Once completed, Russia’s largest modern petrochemical complex will have a nameplate production capacity of 1.5 million mt/year of ethylene, 500,000 mt/year of propylene and 240,000 mt/year of high-margin byproducts from the steam cracker. The complex will also include total PE production capacity of 1.5 million mt/year and PP capacity of 500,000 mt/year.
Sibur expects to complete ZapSib’s construction in the second quarter of 2019 and bring it on stream fully within three to six months after that, Komyshan said. The work is about five months ahead of schedule, he added.
Sibur is looking at exports both to Europe and Asia, with some 30% of the output is likely to go to China — but a lot “will also depend on how the Russian market performs,” Komyshan said.
“We have witnessed significant growth in domestic demand [recently], which is always our priority,” he said.
Domestic demand for petchem products, however, is set to remain limited in a country with a population of around 150 million people, he said, explaining the company’s focus is on international markets, with strong demand for PE/PP and elastomers forecast.
In particular, two grades of ZapSib’S PE “will be produced according to the specific requirements of the Chinese market: those for multilayer flexible packaging and stretch films,” Komyshan said, underlining the importance of the Chinese market in Sibur’s export plans.
Amid fierce competition on the market, with a whole string of new petrochemical complexes under construction around the world, Sibur hopes to take advantage of cheap, plentiful feedstock in Russia and also capitalize on joint ventures with international partners.
“However, [feedstock advantage] is partially offset by the cost of transportation and logistics,” Komyshan said of the key challenges his company is facing on the market.
While Sibur’s inland facilities are well positioned to serve domestic demand, it faces challenges transporting products for export over longer distances by rail and overseas via seaports.
“To make sure we can overcome this deficiency we try to be close to our clients by improving… our supply chain,” he said.
“So to that end, we’re looking at partnership with other companies to develop transport infrastructure, like in the Russian Far East, in order to find ways of streamlining operations,” he said.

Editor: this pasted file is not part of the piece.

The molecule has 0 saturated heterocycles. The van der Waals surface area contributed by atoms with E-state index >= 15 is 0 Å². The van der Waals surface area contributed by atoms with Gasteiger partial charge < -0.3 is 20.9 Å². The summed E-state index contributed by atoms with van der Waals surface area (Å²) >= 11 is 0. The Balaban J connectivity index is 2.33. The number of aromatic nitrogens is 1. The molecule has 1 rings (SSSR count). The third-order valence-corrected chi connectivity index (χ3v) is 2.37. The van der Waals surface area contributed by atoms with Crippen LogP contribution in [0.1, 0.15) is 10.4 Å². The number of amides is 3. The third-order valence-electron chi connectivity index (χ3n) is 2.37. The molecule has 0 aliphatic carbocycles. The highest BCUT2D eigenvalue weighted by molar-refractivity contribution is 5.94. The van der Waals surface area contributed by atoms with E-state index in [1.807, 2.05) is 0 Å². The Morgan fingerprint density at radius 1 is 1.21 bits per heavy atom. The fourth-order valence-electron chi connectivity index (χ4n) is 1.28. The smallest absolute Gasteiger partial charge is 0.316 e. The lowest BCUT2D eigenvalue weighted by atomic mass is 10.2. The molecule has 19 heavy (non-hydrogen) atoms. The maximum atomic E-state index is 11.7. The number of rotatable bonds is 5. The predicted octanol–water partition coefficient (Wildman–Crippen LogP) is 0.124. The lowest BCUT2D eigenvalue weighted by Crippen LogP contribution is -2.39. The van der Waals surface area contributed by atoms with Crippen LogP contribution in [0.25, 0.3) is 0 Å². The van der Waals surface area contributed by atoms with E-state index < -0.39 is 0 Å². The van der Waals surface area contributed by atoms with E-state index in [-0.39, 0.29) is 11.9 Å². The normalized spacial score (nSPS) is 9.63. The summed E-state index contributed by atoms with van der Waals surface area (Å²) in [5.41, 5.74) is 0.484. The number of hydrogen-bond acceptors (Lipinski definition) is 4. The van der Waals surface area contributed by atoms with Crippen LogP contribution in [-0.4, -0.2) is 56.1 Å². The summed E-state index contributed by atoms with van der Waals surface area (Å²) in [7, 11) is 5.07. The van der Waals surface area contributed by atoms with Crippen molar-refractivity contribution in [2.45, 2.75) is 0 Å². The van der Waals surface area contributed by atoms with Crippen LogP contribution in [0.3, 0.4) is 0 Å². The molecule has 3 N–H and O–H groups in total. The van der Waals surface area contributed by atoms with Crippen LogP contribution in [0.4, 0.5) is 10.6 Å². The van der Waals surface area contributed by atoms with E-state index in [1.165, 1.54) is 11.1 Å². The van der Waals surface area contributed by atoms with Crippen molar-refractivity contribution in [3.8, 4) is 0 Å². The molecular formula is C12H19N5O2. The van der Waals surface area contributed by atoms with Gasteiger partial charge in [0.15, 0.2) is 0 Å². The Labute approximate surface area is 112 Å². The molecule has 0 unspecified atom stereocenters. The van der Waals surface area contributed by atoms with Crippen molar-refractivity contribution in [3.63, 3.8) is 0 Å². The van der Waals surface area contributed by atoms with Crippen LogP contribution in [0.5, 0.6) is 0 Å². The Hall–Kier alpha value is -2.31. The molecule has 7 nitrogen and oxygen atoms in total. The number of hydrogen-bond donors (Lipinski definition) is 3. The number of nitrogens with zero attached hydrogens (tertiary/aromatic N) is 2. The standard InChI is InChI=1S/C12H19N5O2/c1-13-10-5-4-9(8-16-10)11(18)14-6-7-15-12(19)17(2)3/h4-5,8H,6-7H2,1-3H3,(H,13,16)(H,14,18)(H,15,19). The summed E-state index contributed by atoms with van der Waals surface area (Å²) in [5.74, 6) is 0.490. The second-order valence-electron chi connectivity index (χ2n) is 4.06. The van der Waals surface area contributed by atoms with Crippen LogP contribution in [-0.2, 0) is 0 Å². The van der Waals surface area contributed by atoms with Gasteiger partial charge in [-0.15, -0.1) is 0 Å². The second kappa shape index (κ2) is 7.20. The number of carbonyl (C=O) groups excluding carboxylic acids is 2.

Together with India’s Reliance Industries, Sibur is building a butyl and halogenated-butyl rubber production facility in India’s Jamnagar, the first in South Asia, with a designed capacity of 120,000 mt/year, which will target India and other Asian countries.
The butyl rubber plant commissioning is expected this year, followed by the halobutyl rubber plant by 2019.
Sibur is also considering a joint venture with Saudi Aramco as Moscow and Riyadh are both eager to capitalize further on their close partnership within the OPEC-led production cut deal.
“We are discussing different options for possible cooperation to produce synthetic rubbers in Saudi Arabia,” Komyshan said.
“Though there is no demand for SR in the Middle East, Saudi Arabia is situated near Asian markets where we see increasing demand,” he said, without elaborating further.
Sibur’s expansion of its polymer capacity comes against the backdrop of expectations of strong demand growth for polymers, particularly in Asia.
“Most of the polyolefin capacity expansion has already been factored by the leading industry experts in a mid-term horizon. With new major additions coming from the US and China the market still looks balanced through the cycle with operating rates slightly above the historical averages,” Komyshan said.
S&P Global Platts Analytics data had shown earlier that demand growth in Asia per capita in 2018 was forecast at 6-7 kg, up 6% from the year before, in line with GDP growth forecasts over most of Asia, and slightly higher in China and India.
Additionally, the impact of new PE plant startups in Asia in the second half of 2018 is seen likely to be modest initially, as the new plants typically do not operate at 100% of capacity during the first year of operation, with the average operating rate around 50% initially.
Source: S&P Global Platts
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